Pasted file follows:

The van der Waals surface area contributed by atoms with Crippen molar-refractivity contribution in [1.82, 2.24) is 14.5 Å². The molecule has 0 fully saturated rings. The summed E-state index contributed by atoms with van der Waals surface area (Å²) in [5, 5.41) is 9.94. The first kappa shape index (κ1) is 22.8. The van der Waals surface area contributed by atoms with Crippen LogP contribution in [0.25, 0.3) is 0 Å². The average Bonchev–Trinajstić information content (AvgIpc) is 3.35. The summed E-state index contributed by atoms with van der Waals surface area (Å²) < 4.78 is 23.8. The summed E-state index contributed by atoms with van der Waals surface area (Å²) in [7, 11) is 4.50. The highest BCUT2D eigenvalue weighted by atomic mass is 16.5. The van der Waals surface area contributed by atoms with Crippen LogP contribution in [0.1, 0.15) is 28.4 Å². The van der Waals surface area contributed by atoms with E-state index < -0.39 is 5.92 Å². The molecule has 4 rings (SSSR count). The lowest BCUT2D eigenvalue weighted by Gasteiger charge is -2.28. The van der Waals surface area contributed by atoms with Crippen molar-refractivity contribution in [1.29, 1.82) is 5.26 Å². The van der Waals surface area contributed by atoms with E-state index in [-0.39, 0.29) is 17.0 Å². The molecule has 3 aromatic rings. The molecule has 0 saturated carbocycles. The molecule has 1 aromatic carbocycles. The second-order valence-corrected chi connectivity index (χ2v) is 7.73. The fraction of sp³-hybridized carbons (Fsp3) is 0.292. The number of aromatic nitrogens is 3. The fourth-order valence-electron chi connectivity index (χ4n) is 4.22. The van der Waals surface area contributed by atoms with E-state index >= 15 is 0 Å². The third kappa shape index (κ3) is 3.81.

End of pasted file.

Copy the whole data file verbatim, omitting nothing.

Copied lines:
The van der Waals surface area contributed by atoms with Crippen molar-refractivity contribution in [1.82, 2.24) is 14.5 Å². The molecule has 0 fully saturated rings. The summed E-state index contributed by atoms with van der Waals surface area (Å²) in [5, 5.41) is 9.94. The first kappa shape index (κ1) is 22.8. The van der Waals surface area contributed by atoms with Crippen LogP contribution in [0.25, 0.3) is 0 Å². The average Bonchev–Trinajstić information content (AvgIpc) is 3.35. The summed E-state index contributed by atoms with van der Waals surface area (Å²) < 4.78 is 23.8. The summed E-state index contributed by atoms with van der Waals surface area (Å²) in [7, 11) is 4.50. The highest BCUT2D eigenvalue weighted by atomic mass is 16.5. The van der Waals surface area contributed by atoms with Crippen LogP contribution in [0.1, 0.15) is 28.4 Å². The van der Waals surface area contributed by atoms with E-state index < -0.39 is 5.92 Å². The molecule has 4 rings (SSSR count). The lowest BCUT2D eigenvalue weighted by Gasteiger charge is -2.28. The van der Waals surface area contributed by atoms with Crippen molar-refractivity contribution in [1.29, 1.82) is 5.26 Å². The van der Waals surface area contributed by atoms with E-state index in [-0.39, 0.29) is 17.0 Å². The molecule has 3 aromatic rings. The molecule has 0 saturated carbocycles. The molecule has 1 aromatic carbocycles. The second-order valence-corrected chi connectivity index (χ2v) is 7.73. The fraction of sp³-hybridized carbons (Fsp3) is 0.292. The number of aromatic nitrogens is 3. The fourth-order valence-electron chi connectivity index (χ4n) is 4.22. The van der Waals surface area contributed by atoms with E-state index >= 15 is 0 Å². The third kappa shape index (κ3) is 3.81.